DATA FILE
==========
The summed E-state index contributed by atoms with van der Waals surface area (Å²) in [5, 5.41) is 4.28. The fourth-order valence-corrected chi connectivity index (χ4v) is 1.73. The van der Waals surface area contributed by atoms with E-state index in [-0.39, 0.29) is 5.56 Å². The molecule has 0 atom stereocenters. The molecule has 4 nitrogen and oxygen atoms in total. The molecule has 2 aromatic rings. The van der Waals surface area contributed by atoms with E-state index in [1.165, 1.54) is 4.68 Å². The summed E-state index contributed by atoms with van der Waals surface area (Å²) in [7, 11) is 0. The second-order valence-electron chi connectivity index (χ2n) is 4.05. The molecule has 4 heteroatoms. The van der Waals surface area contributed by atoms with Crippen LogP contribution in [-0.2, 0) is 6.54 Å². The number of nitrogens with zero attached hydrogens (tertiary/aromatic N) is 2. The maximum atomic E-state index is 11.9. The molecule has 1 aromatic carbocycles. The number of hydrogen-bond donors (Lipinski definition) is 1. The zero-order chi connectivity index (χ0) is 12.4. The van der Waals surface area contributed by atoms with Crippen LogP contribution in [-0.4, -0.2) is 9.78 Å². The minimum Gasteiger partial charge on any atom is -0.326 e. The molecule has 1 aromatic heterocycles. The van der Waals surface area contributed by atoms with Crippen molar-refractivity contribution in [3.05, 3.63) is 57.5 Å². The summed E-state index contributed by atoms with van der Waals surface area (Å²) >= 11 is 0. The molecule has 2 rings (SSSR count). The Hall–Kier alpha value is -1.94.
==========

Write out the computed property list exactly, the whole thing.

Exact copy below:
The summed E-state index contributed by atoms with van der Waals surface area (Å²) in [5, 5.41) is 4.28. The fourth-order valence-corrected chi connectivity index (χ4v) is 1.73. The van der Waals surface area contributed by atoms with E-state index in [-0.39, 0.29) is 5.56 Å². The molecule has 0 atom stereocenters. The molecule has 4 nitrogen and oxygen atoms in total. The molecule has 2 aromatic rings. The van der Waals surface area contributed by atoms with E-state index in [1.165, 1.54) is 4.68 Å². The summed E-state index contributed by atoms with van der Waals surface area (Å²) in [7, 11) is 0. The second-order valence-electron chi connectivity index (χ2n) is 4.05. The molecule has 4 heteroatoms. The van der Waals surface area contributed by atoms with Crippen LogP contribution in [-0.2, 0) is 6.54 Å². The number of nitrogens with zero attached hydrogens (tertiary/aromatic N) is 2. The maximum atomic E-state index is 11.9. The molecule has 1 aromatic carbocycles. The number of hydrogen-bond donors (Lipinski definition) is 1. The zero-order chi connectivity index (χ0) is 12.4. The van der Waals surface area contributed by atoms with Crippen LogP contribution in [-0.4, -0.2) is 9.78 Å². The minimum Gasteiger partial charge on any atom is -0.326 e. The molecule has 1 aromatic heterocycles. The van der Waals surface area contributed by atoms with Crippen molar-refractivity contribution in [3.05, 3.63) is 57.5 Å². The summed E-state index contributed by atoms with van der Waals surface area (Å²) >= 11 is 0. The molecule has 2 rings (SSSR count). The Hall–Kier alpha value is -1.94.